Researchers from the University of Barcelona (UB) have identified in a study with animal models new neural circuits that are altered in Huntington’s disease, a genetically based neurodegenerative disorder that causes motor, cognitive and psychiatric alterations.

The journal ‘Journal of Neuroscience’ has published the findings of the work about this rare and hereditary disease which usually manifests itself in adults between 35 and 50 years of age and which is associated with the dysfunction of some neural pathways in the brain, the UB reported in a statement this Thursday.

in a previous work also with animal models have characterized one of the neural circuits involved in the development of the disease: the connection of the secondary motor cortex (M2) with the dorsolateral striatum (DSL).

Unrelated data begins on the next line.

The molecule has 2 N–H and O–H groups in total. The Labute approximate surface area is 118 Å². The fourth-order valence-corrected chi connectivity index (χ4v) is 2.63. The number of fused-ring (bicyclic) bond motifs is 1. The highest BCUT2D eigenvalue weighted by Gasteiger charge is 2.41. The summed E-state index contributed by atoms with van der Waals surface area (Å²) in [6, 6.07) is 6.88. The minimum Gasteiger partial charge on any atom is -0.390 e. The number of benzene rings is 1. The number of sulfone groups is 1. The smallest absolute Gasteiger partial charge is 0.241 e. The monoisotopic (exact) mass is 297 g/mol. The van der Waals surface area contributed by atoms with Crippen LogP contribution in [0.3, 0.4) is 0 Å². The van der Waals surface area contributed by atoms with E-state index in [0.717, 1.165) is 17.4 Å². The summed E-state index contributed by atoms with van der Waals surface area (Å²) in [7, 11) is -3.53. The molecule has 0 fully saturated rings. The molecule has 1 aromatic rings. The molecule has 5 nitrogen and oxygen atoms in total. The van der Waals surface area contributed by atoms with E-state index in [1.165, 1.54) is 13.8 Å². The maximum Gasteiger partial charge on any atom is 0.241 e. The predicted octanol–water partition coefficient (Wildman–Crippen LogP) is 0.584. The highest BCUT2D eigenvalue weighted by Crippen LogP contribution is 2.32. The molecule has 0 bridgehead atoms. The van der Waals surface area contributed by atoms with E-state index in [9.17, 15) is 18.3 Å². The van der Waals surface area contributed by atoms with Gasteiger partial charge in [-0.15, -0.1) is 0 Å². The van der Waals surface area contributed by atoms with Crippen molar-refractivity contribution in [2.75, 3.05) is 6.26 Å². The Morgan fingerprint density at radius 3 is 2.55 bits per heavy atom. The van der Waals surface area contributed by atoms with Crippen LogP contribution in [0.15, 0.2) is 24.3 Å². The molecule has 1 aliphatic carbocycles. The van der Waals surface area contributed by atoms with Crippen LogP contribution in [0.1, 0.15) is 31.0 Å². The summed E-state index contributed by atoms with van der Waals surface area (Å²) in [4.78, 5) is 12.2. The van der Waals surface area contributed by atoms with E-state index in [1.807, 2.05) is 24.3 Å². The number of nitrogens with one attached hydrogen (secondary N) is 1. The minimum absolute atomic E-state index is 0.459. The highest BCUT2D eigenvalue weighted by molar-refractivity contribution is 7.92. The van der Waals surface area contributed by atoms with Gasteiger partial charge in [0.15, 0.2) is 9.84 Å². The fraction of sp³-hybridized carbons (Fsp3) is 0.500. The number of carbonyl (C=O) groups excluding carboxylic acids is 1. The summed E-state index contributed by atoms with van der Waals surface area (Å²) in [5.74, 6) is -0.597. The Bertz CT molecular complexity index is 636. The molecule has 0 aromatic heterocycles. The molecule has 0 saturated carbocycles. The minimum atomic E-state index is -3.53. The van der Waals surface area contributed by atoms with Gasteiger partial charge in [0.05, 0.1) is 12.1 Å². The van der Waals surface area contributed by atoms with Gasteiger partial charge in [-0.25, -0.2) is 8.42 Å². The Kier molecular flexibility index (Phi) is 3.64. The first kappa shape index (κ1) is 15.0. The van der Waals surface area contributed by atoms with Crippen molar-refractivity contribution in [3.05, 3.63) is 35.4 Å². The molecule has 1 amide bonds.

The new work identifies for the first time that the cortex M2 sends different axonal projections towards another anatomical structure of the brain, the superior colliculus (SC), which are «deeply damaged and could be related to the symptoms of the disease».

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The researchers have observed through functional magnetic resonance the reduction of the functional connectivity between the left M2 cortex and all brain regions analyzed in mouse models of the disease.

In addition, they have discovered that a lack of activity in the M2 cortex may be responsible of the responses alerted in models of the disease using techniques such as optogenetics, electrophysiology, photometry and chemogenetics.